Adaptation To Training: How Long Does It Really Take?
You never train in the same body twice
Each dose of straining stimulus that your body absorbs, alters your physiology in subtle ways acutely, and in exponential ways chronically. This alteration is adaptation.
And what is adaptation? A shift to a functional state that can oppose your stressors.
Discussions with philosopher-coach Matt Perryman, suggests we can think of adaptation in positive and negative terms. A strengthening of the leg muscles is a positive adaptation to squatting while a slouched posture is a negative adaptation to endurance sitting. Of course the squatting takes less time and is of higher magnitude and the sitting adaptation takes much more time at lower magnitude (creep sets in as well). Both are adaptations, albeit not both are beneficial, though seemingly purposeful and functional.
But I digress.
Now you think that when I titled this blog, it seemed to suggest that I was going to give you a temporally quantitative “frame” for you to understand when and why you need to change a program. But I lied. I’m going to rather ask you to assess qualitatively when to change, by understanding the 3 layers of program adaptation; concepts from my Fission Fusion Training Model:
The break in phase of a new program. You’re learning how to handle the volume, the intensity and the loading. You’re learning how to co-ordinate through the sequence. What to expect and how to mentally handle the beginning, middle and end of the workout. Learning how long it should take. How much rest you will need. How this program stimulates or not, your appetite. How fatiguing it may be. Strategizing, understanding and learning for future performance optimization.
– Auto Amplification:
The trainee will experience that week by week, as they master the program and learn to dance to it’s rhythm, that they can derive MORE as time goes on, rather than less from the same training. This, of course, does not happen indefinitely. But it happens BECAUSE you never train in the same body twice. Your neuromuscular and psychological apparatus almost fine-tunes itself. You become better at the program as you understand and master the program. Until…
– Fixed Action Pattern: (the regression/fatigue/boredom link)
No matter what program, boredom and fatigue will eventually rear their heavy two faced head around and stare you down. This is unalterable fact. But is boredom a way of sensing fatigue? Is boredom the neurobiological correlate of fatigue? Either way, burnout is inevitable and essential. You’ve extracted from the program what you could. Time to recuperate from it’s specific fatigue effects.
Long enough, and a good thing becomes not so good.
The point to realize is that there is no 4, 6 or 12 week time frame (in terms of absolute certainty) in which the positive adaptions can be expected to seep into negative adaptation (regression) categories. And that sometimes boredom is a signal to either tweak a minor or to change a major. Yet other times, boredom is you just not being patient enough, in which case, you are not fit for fitness.
But generally you should be assessing the following qualitative biofeedback cues to get a feel for how close you are to regression (note – I do not believe you can avoid cognitive psycholigical biases when assessing your own feedback – the value of coach is critical for helping discern the validity and course to take once feedback is assessed. A blog on this topic soon):
a) A loss or reduction in strength over a handful of sessions
b) A loss or reduction in power and speed over a handful of sessions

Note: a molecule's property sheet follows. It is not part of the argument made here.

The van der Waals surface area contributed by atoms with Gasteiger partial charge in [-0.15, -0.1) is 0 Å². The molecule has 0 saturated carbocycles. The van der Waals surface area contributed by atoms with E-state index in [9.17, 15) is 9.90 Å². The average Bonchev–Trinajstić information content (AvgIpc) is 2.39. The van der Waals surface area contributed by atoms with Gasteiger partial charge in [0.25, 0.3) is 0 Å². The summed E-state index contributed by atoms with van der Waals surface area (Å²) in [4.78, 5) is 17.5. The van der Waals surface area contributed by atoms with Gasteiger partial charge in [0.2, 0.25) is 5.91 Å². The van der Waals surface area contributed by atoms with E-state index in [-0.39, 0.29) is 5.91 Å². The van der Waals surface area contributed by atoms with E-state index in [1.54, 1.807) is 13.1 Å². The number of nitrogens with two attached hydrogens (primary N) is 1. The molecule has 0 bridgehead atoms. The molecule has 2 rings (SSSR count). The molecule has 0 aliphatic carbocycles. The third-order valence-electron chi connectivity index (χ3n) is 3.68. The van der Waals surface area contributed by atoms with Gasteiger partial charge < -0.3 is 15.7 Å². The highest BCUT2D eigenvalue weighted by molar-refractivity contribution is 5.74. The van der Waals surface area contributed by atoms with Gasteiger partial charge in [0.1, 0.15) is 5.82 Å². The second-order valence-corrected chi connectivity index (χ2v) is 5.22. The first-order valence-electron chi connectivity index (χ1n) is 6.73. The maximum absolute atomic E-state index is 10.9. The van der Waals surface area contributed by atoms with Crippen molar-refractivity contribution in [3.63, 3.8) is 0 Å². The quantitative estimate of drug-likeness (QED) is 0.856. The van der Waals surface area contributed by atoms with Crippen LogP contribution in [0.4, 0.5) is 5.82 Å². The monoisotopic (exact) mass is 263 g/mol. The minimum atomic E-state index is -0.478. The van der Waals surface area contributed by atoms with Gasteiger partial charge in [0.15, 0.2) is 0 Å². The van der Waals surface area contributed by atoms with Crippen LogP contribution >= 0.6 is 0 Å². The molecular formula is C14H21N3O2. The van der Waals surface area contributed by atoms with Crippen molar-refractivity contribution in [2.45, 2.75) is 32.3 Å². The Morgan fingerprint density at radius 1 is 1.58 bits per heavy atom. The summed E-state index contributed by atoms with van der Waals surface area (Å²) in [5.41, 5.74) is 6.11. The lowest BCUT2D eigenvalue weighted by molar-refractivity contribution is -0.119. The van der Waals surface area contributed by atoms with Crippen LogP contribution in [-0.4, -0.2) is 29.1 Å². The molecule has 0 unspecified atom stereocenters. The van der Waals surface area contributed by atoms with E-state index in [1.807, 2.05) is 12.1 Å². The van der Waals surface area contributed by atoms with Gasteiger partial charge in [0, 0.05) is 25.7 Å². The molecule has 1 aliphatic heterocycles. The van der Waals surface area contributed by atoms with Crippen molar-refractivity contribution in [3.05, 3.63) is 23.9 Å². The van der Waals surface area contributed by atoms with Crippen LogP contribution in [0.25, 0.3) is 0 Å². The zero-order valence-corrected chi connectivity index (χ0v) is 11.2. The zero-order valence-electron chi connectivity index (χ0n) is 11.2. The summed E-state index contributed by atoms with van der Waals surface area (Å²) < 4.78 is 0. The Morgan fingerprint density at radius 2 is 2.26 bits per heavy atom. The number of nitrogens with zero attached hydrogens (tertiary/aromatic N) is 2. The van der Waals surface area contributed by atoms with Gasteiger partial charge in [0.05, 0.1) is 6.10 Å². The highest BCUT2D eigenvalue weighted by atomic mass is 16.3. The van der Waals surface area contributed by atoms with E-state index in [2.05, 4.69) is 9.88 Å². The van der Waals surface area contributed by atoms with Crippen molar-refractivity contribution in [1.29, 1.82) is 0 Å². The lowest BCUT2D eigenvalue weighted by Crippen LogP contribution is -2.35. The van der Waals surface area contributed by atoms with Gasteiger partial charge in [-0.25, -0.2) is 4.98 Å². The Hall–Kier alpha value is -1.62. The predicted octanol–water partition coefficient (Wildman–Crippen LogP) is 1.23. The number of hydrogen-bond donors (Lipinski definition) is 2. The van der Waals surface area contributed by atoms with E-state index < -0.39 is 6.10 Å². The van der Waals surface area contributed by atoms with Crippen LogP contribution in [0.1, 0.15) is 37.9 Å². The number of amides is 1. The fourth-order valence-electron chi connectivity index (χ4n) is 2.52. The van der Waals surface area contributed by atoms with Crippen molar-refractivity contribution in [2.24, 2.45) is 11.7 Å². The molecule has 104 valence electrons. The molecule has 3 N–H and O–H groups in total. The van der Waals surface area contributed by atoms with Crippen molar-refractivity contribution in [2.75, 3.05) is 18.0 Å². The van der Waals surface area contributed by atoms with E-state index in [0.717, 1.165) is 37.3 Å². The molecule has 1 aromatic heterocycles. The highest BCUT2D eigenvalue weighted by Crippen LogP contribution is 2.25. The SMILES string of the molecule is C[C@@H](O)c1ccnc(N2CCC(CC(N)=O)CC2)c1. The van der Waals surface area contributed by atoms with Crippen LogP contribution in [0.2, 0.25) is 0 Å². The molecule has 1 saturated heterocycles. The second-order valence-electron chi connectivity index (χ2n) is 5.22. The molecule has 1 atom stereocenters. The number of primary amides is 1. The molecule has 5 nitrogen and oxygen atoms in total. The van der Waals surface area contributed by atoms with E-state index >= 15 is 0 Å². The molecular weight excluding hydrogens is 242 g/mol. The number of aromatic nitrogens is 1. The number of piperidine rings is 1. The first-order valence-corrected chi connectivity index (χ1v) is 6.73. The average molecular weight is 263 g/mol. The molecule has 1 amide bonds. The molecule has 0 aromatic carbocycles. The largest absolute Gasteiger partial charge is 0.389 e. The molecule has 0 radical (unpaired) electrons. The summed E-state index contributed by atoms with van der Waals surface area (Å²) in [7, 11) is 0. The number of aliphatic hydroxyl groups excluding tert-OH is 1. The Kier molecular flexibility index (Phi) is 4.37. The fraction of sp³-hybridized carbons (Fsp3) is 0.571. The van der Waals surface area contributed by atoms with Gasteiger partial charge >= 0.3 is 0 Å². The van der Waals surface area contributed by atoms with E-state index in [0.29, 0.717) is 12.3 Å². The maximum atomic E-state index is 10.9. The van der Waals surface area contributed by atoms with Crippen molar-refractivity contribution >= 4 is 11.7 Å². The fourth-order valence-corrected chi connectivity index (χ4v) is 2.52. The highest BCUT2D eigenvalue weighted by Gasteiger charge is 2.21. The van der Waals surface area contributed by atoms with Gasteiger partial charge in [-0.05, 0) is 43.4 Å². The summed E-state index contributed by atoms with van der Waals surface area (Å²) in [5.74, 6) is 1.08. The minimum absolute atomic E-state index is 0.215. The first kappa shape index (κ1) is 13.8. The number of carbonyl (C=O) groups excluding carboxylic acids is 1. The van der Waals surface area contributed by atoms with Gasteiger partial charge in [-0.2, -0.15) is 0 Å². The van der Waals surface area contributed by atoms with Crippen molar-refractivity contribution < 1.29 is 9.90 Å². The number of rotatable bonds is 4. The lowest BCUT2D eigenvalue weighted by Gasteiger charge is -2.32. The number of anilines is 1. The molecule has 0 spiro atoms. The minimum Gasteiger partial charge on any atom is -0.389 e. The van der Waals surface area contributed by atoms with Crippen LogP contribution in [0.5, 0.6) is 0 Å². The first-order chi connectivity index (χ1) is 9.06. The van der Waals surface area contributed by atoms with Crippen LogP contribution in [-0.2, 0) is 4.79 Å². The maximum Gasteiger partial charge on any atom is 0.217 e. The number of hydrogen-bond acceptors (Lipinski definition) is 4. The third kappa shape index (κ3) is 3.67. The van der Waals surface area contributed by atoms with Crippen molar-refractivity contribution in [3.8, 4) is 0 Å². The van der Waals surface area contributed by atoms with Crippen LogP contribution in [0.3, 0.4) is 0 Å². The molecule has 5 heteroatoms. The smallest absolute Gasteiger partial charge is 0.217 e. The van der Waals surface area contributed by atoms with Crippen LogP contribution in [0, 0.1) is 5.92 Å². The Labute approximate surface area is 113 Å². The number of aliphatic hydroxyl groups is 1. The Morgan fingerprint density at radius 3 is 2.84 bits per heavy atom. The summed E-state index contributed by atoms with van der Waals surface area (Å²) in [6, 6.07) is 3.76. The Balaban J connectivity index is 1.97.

d) Aching Joints
e) Inability to generate intensity (usually you will not be able to create much oxygen debt) from power endurance movements
f) In extreme cases, your sleep quality will deteriorate
If you feel no combination of the above, then you do not need to change your program. But it has to be assessed over a handful of sessions. I prefer an entire week.
Your Body In Flux
Your body is constant adaptation mode. Constantly adapting, changing and shifting to a state that can absorb, oppose and tackle the stressors you impose – it does not WAIT to begin – this happens in cyclical fashion and each cycle changes the system just a bit. But like any complex system, there is a ceiling effect. A limit to the adaptation ability. But I don’t think this is an “adaptation energy” depletion, but rather the system becoming more capable of going beyond the limits of its own buffers, eventually becoming ABLE to break down its stress absorbing mechanisms due to it’s altered nature. As you accumulate positives, you bring along negatives. Repeated enough times, the systems (your body) ability to destabilize (create intensity of effort) itself seems to exceed it’s ability to re-stabilize (recover from the effort) itself.
The body may begin adaptation immedietly, but it takes time for the completion of this adaptation before it regresses again — this DELAY is why we have the concept of over-shoot, sling-shot or supercompensation in the first place. It may not be an OVER-shoot at all – but rather a misunderstanding of the adaptation time frame. This of course shall be a complete blog on its own, but in my Fission Fusion Training Model, I explain how the accumulation of any positive is accompanied by a negative. Though in biological systems, it seems that the negative is followed by a positive when dealing with volatility. The nature of complex biological systems allows us to push ourselves to our outer limits knowing we will experience the adaptation of resilience (anti-fragility by Taleb) once the stressor is removed (for whatever reason we may back off training). The question to ask then, is the fitness-fatigue duality a false one?
Training thus seems the ultimate contradiction. That you can train yourself to be able to out-train yourself.
Of being able to stress your limit beyond your limit. Physically and mentally.